Flavonoids Protect Men Against Parkinson’s

Cut Your Risk with these Foods




Findings published in the journal Neurology add to a growing body of evidence that regular consumption of flavonoids, found in berries, teas, apples and red wines, can positively affect human health. According to new research on 130,000 men and women undertaken by Harvard University, in Boston, and the UK’s University of East Anglia, men that regularly consumed the most flavonoid-rich foods were 40 percent less likely to develop Parkinson’s disease than those that ate the least.

No similar protective link was found for women. It is the first human study to show that flavonoids can help protect neurons against diseases of the brain.

Edit ModuleShow Tags

More from Natural Awakenings

Lutein in Greens and Eggs Slows Cognitive Aging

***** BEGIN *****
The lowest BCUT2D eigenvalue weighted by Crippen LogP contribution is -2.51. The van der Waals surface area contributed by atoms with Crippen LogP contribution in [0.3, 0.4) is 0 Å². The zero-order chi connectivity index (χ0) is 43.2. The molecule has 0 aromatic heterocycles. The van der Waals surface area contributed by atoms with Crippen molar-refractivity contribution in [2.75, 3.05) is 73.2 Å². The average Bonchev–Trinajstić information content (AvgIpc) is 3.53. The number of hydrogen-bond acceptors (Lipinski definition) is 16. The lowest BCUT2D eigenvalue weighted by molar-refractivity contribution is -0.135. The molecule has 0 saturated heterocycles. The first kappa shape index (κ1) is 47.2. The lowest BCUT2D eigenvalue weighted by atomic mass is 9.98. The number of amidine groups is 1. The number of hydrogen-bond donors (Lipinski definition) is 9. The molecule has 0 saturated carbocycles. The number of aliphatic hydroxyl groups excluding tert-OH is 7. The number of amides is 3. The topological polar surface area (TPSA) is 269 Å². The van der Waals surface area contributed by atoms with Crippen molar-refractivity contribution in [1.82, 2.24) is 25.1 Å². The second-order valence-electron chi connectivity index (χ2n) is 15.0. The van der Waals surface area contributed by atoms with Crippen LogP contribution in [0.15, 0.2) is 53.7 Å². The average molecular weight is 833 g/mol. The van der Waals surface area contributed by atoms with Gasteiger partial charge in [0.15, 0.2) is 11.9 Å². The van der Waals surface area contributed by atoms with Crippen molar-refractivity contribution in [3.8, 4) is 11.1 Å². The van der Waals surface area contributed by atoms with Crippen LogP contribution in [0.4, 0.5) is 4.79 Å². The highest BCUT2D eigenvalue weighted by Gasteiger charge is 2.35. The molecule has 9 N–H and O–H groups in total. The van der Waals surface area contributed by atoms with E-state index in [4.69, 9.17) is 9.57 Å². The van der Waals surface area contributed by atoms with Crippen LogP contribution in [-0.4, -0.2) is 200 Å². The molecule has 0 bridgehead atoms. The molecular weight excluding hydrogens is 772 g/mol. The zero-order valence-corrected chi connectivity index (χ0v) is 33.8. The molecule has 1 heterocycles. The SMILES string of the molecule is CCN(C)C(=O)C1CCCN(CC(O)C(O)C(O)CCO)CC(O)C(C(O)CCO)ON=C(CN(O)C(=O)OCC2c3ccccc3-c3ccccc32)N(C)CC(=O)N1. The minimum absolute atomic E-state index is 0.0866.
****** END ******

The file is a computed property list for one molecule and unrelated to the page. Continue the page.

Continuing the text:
In a University of Illinois study, adults that ate large amounts of leafy greens, avocados and eggs had levels of lutein, a brain and eye nutrient, on par with younger people.

Tree Nuts Cut Colon Cancer Relapse

Two or more ounces of tree nuts a week sharply reduced cancer recurrence and premature death risk in patients with Stage III colon cancer.

Onions Healthy for Heart and Kidneys

Using six years of data from 12,000 people, Iranian scientists found that regular eaters of garlic and onions lowered their cardiovascular disease risk by 64 percent and chronic kidney disease risk by 32 percent.

Black Cumin Oil Helps Control Asthma

Asthma patients given 500 milligrams of black cumin oil twice a day for four weeks had better functioning lungs and normalized levels of disease-fighting white blood cells.

Resveratrol May Help Eye Health

Chinese researchers have determined that oral resveratrol passes through the brain to the eyes, where it may prevent vision degeneration.
Edit ModuleShow Tags
Edit ModuleShow Tags